193. # large settings.
  194. myisam_sort_buffer_size = 128M
  195. # The maximum size of the temporary file MySQL is allowed to use while
  196. # recreating the index (during REPAIR, ALTER TABLE or LOAD DATA INFILE.
  197. # If the file-size would be bigger than this, the index will be created
  198. # through the key cache (which is slower).
  199. myisam_max_sort_file_size = 10G
  200. # If the temporary file used for fast index creation would be bigger
  201. # than using the key cache by the amount specified here, then prefer the
  202. # key cache method. This is mainly used to force long character keys in
  203. # large tables to use the slower key cache method to create the index.
  204. myisam_max_extra_sort_file_size = 10G
  205. # If a table has more than one index, MyISAM can use more than one
  206. # thread to repair them by sorting in parallel. This makes sense if you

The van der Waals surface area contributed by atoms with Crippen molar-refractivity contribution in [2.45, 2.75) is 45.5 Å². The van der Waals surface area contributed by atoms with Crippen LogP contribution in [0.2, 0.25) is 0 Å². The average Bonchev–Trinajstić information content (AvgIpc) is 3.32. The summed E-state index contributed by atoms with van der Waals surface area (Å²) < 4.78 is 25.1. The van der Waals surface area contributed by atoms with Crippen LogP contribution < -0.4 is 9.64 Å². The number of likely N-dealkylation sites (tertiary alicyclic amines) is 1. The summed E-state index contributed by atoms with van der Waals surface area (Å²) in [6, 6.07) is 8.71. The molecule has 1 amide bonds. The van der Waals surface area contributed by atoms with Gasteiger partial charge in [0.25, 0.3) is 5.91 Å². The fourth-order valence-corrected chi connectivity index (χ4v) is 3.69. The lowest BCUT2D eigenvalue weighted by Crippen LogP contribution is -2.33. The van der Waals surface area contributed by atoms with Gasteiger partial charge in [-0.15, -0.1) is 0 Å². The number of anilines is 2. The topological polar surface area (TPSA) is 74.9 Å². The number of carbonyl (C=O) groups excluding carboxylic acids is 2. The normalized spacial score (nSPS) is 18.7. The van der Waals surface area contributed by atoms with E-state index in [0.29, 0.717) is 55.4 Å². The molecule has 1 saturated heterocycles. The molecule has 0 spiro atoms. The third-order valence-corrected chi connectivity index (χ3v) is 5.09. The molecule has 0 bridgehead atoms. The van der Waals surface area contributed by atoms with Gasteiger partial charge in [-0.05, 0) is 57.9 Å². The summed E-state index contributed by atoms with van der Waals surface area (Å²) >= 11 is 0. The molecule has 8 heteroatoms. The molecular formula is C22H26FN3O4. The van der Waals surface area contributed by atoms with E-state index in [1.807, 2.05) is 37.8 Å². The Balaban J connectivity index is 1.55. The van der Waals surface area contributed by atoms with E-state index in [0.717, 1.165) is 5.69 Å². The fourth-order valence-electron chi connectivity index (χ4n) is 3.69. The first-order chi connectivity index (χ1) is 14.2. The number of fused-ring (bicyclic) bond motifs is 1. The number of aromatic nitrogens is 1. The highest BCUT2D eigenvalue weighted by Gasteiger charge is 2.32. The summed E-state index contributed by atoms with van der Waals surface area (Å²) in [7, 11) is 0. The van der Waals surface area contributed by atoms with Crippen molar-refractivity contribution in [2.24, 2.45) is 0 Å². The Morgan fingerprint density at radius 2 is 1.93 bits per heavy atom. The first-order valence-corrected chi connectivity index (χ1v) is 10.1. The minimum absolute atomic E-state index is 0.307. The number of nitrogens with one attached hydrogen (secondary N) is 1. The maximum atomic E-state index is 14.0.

207. # have multiple CPUs and plenty of memory.
  208. myisam_repair_threads = 1
  209. # Automatically check and repair not properly closed MyISAM tables.
  210. myisam_recover
  211. # *** BDB Specific options ***
  212. # Use this option if you run a MySQL server with BDB support enabled but
  213. # you do not plan to use it. This will save memory and may speed up some
  214. # things.
  215. skip-bdb
  216. # *** INNODB Specific options ***
  217. # Use this option if you have a MySQL server with InnoDB support enabled
  218. # but you do not plan to use it. This will save memory and disk space
  219. # and speed up some things.
  220. #skip-innodb
  221. # Additional memory pool that is used by InnoDB to store metadata